GNPC – Summary findings and recommendations

2.106      The Financial Statements detail that GNPC has been profitable in six of seven years covering 2010 to 2016. In 2015 it posted a loss due to increased administrative costs for overseas travels and increased bank charges realized in the year. GNPC is technically solvent based on the figures in the Financial Statements and the draft Management Accounts provided.

2.107    The External auditors issued a qualified opinion for the 2015 Financial Statements, as well as

a “Disclaimer of Opinion” on the 2016 Financial Statements. The “Report of the Independent Auditors” in the Financial Statements for both years raised issues which could impact the profit for 2017.


Table 16: Summary Balance Sheet as at December 31, 2017



2016 (USD’000)% of asset

/ liability total

2017 (GMD’000)2017 (USD’000)% of asset

/ liability total

Non-Current AssetsFixed Assets 379,704 8,67613%429,0118,93617%Equity Investments 128,210 2,9304%157,2953,2766%Current AssetsCash 185,186 4,2326%61,9581,2913%Trade and Other Receivables 2,043,17846,68767%1,804,60737,59073%Staff Loans12,5562871%17,8403721%Inventory 284,148 6,4939%000%LiabilitiesTrade Payables 1,722,152 39,35187%1,515,51131,56894%Other Payables 185,828 4,2469%88,6921,8476%Corporation Tax 83,867 1,9164%–––Net Assets / Equity 1,041,135 23,790866,50818,049

Source: EY analysis of GNPC 2016 Financial Statements and 2017 draft Management Accounts. We applied exchange rates of GMD 43.764: USD 1 for 2016 and GMD 48.008: USD 1 for 2017. Therefore, the GMD depreciated by almost 10% between the two dates.

2.108      Additionally, our review of the 2017 draft Management Accounts indicates that the technical solvency of the company is dependent upon the collectability of a large Trade Receivable from The National Water and Electricity Company (“NAWEC”). This is the largest single asset

on the Balance Sheet of GNPC. Management estimates the debt at GMD 833m

(USD 17.35m). Given the financial difficulties at NAWEC, it is highly unlikely that GNPC will be able to recover this debt.

2.109      The December 2017 draft Management Accountsof GNPC currently presents a Retained Earnings balanceof GMD 847m (USD 17.6m). If the entirety of the NAWEC receivable is written-off or provided for, this alone would reduce the Retained Earnings balance to GMD 13.5m (USD 281k).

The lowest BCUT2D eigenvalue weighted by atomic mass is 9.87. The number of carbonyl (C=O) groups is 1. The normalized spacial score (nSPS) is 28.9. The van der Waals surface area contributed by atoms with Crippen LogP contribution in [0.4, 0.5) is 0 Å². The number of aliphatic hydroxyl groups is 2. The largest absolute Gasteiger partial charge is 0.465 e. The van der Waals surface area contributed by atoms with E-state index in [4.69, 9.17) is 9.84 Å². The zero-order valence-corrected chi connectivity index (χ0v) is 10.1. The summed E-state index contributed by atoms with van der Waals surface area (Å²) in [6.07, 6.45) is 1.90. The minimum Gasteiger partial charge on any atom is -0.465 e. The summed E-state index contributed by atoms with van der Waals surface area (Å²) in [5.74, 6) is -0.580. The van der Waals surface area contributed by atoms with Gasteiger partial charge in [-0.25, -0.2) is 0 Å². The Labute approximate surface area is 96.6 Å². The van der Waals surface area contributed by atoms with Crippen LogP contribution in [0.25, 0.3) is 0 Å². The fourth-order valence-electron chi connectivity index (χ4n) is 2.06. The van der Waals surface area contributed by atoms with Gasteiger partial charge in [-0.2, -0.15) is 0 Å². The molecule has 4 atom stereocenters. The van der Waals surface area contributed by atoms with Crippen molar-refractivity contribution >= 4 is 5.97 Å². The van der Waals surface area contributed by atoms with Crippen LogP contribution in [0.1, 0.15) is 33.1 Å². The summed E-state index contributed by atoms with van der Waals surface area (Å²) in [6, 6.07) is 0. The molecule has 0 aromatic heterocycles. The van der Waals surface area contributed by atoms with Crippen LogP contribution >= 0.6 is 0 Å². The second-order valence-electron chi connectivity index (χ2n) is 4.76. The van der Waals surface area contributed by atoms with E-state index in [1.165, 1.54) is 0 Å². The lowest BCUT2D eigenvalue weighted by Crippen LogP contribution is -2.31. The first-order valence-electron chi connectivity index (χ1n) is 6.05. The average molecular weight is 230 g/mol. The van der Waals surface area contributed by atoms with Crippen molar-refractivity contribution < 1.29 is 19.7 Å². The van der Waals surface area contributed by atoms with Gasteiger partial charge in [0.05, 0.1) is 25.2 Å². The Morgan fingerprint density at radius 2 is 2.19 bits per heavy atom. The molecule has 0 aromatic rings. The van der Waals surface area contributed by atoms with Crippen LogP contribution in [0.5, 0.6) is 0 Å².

2.110      We note that the draft Management Accounts of GNPC may require several additional writeoffs which could quickly cause the Retained Earnings balance to become negative. For example, if GNPC writes-off all the GNPC station receivables from the Trade Receivables sub-ledger, this alone would constitute a write-off of GMD 131.9m (USD 2.7m).


2.111      Senior Management and the Finance team at GNPC were very receptive and helpful throughout the course of the fieldwork. However, the Finance team faced difficulties in providing documentation and functional reports due to both incomplete physical records, as well as an accounting system (Navision) which is not fully equipped to handle the reporting requirements for the entity.

2.112      We note that GNPC currently has difficulty in providing complete and verifiable documentation from both a technical and physical perspective. GNPC’s Navision accounting system, which maintains GNPC’s financial reporting information, suffered a failed migration in 2017 which caused several financial reporting issues. The Finance team at GNPC has also noted that the system is unable to generate several key reports expected in any accounting system.

2.113      GNPC was unable to provide supporting documentation for several samples that we selected. Generally speaking, the unavailable documentation related to activities which took place in the period under the previous regime. We note that the inability to produce supporting documentation will cause difficulties for GNPC as it will be unable to substantiate balances for the 2017 Statutory Audit.

2.114      Based on our findings during the Forensic Audit, it appears that any Financial Statements that Management provide for the period ended December 31, 2017, could not currently be satisfactorily subject to External Audit. This is consistent with the ‘no opinion’ audit opinion reported by the external auditors for the 2016 Financial Statements.

2.115      The Finance team were very open about any issues encountered and acknowledged many of the findings as areas they aim to remedy in the oncoming months. This includes using the new accounting platform (FinEx) to address the Revenue, Inventory, and Cost of Sales recognition issues discussed below. We understand that the migration to the new platform is currently underway.

Financial impact of the issues identified

2.116           The approximate financial impact of the issues highlighted in our work to date are captured in

the tables below, shown against the net equity position of the draft Management Accounts as at December 31, 2017. Issues that cannot be or have not yet been quantified are explained more fully in the commentary:

Table 17: Financial impact of issues uncovered during the Forensic Audit